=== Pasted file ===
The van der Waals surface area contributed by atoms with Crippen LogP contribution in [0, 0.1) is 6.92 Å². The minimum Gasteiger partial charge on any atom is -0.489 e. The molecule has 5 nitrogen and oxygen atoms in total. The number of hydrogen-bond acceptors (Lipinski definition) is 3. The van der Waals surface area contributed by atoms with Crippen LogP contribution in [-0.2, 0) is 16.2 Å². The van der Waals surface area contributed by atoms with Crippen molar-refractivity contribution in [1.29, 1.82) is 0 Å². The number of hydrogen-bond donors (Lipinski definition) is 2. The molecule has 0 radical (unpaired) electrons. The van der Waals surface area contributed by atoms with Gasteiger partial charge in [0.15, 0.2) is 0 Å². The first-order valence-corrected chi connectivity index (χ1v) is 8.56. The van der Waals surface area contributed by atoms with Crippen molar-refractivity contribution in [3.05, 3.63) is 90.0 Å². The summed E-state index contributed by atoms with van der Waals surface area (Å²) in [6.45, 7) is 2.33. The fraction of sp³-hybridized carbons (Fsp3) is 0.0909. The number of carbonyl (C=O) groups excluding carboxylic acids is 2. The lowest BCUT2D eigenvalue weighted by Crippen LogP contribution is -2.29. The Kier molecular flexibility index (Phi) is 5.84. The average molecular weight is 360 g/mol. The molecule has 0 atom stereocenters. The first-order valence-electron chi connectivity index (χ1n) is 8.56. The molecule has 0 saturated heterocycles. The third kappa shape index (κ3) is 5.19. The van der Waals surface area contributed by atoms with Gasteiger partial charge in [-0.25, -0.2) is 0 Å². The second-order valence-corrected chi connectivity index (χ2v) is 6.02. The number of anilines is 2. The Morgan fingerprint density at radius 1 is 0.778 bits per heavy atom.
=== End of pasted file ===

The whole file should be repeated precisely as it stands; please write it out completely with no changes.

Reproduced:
The van der Waals surface area contributed by atoms with Crippen LogP contribution in [0, 0.1) is 6.92 Å². The minimum Gasteiger partial charge on any atom is -0.489 e. The molecule has 5 nitrogen and oxygen atoms in total. The number of hydrogen-bond acceptors (Lipinski definition) is 3. The van der Waals surface area contributed by atoms with Crippen LogP contribution in [-0.2, 0) is 16.2 Å². The van der Waals surface area contributed by atoms with Crippen molar-refractivity contribution in [1.29, 1.82) is 0 Å². The number of hydrogen-bond donors (Lipinski definition) is 2. The molecule has 0 radical (unpaired) electrons. The van der Waals surface area contributed by atoms with Gasteiger partial charge in [0.15, 0.2) is 0 Å². The first-order valence-corrected chi connectivity index (χ1v) is 8.56. The van der Waals surface area contributed by atoms with Crippen molar-refractivity contribution in [3.05, 3.63) is 90.0 Å². The summed E-state index contributed by atoms with van der Waals surface area (Å²) in [6.45, 7) is 2.33. The fraction of sp³-hybridized carbons (Fsp3) is 0.0909. The number of carbonyl (C=O) groups excluding carboxylic acids is 2. The lowest BCUT2D eigenvalue weighted by Crippen LogP contribution is -2.29. The Kier molecular flexibility index (Phi) is 5.84. The average molecular weight is 360 g/mol. The molecule has 0 atom stereocenters. The first-order valence-electron chi connectivity index (χ1n) is 8.56. The molecule has 0 saturated heterocycles. The third kappa shape index (κ3) is 5.19. The van der Waals surface area contributed by atoms with Gasteiger partial charge in [-0.25, -0.2) is 0 Å². The second-order valence-corrected chi connectivity index (χ2v) is 6.02. The number of anilines is 2. The Morgan fingerprint density at radius 1 is 0.778 bits per heavy atom.